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6. Libbey Craft Brews Wheat Beer Glasses (Set of 6)


Let those wheat beers breathe in one of these Libbey craft brew beer glasses. These glasses with the thin body let a great wheat beer. 

Drink This With: A delicious wheat beer such as Allagash White or Samuel Adams Summer Ale. Our top recommendation? Lost Coast Great White.

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7. LAV Snifter


Snifters are great for big-bodied beers like stouts so you can get your nose in there and smell the aromas.

Drink This With: This LAV snifter pairs well with a stout like the Epic Brewing Big Bad Baptist. 

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8. Spiegelau Craft Beer IPA Glass


The bottom of these beer glasses helps your beer release the carbonation and the aromas captured in your IPA. Doesn’t matter if you like single, double, triple or Hazy IPAs, these unusual beer glasses are perfect for them all.

Drink This With: A strong IPA such as the Elysian Space Dust IPA. 

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9. Craft Beer Glasses Stemmed Classics


For those who like their beers funky, then you need beer glasses designed for your favorite skunky beer. The best beer glasses are durable, long-lasting and hold a chill, which is exactly what we like about these stemmed glasses.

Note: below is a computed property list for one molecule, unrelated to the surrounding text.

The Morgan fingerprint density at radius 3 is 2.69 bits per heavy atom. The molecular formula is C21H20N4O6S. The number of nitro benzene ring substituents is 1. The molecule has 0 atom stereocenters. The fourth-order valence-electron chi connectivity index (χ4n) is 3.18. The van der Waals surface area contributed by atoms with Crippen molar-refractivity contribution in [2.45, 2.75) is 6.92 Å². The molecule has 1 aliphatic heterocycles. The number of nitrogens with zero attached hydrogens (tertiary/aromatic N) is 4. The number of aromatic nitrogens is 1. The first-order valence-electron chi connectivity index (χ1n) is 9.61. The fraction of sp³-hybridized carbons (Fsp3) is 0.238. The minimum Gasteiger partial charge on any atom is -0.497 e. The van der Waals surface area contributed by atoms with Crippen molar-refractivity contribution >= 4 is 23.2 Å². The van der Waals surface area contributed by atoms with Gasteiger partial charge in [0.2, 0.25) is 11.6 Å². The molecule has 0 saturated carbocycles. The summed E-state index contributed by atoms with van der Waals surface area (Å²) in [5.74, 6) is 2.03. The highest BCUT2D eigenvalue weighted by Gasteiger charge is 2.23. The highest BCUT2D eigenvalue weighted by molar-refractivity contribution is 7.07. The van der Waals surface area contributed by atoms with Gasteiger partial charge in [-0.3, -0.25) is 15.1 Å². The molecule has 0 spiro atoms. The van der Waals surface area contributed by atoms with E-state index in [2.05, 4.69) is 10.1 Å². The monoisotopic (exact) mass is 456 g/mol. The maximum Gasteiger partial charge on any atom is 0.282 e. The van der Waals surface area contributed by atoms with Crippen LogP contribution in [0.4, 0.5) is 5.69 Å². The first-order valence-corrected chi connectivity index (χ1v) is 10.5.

Drink This With: a nice sour like the Victory Brewing Sour Monkey in this stemmed glass is the way to go. 

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10. Bavel Belgian Tulip Glass


Another great and stylish glass to add to your burgeoning beer glasses collection, especially for those who like a wide variety of craft beers.

Drink This With: Anything from IPAs to a Rogue Dead Guy Ale work masterfully in a tulip beer glass. 


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Why Drink From a Beer Glass?

Whether quaffing a few summertime brews with the crew on a weekend or sipping a cold one while golfing is your thing, not every single beer-drinking moment requires a beer glass. That being said, if you’re trying to enjoy your craft beer and give it the justice that both you and the beer deserve, invest in a beer glass or two. 

What does a beer glass do that’s so magical? If you’ve ever watched more than 30 seconds of any cooking show (or had a stuffed-up nose while eating), you understand the undeniably important link between smell and taste.

The correct beer glass allows the beer to essentially “breathe.” Beer glasses help create the right amount of foam or “head,” which traps all of those deliciously smelling aromas and particles from specific ingredients like hops, spices and oils. Those particles and aromas (tastes and smells) become part of the tasting experience instead of vanishing into the air or being trapped in the bottle or can without ever being released.

On a lesser note, a beer glass allows your beer to be visually enjoyed as well. You don’t get either of the olfactory or visual payoffs when you leave your beer trapped in a can or bottle.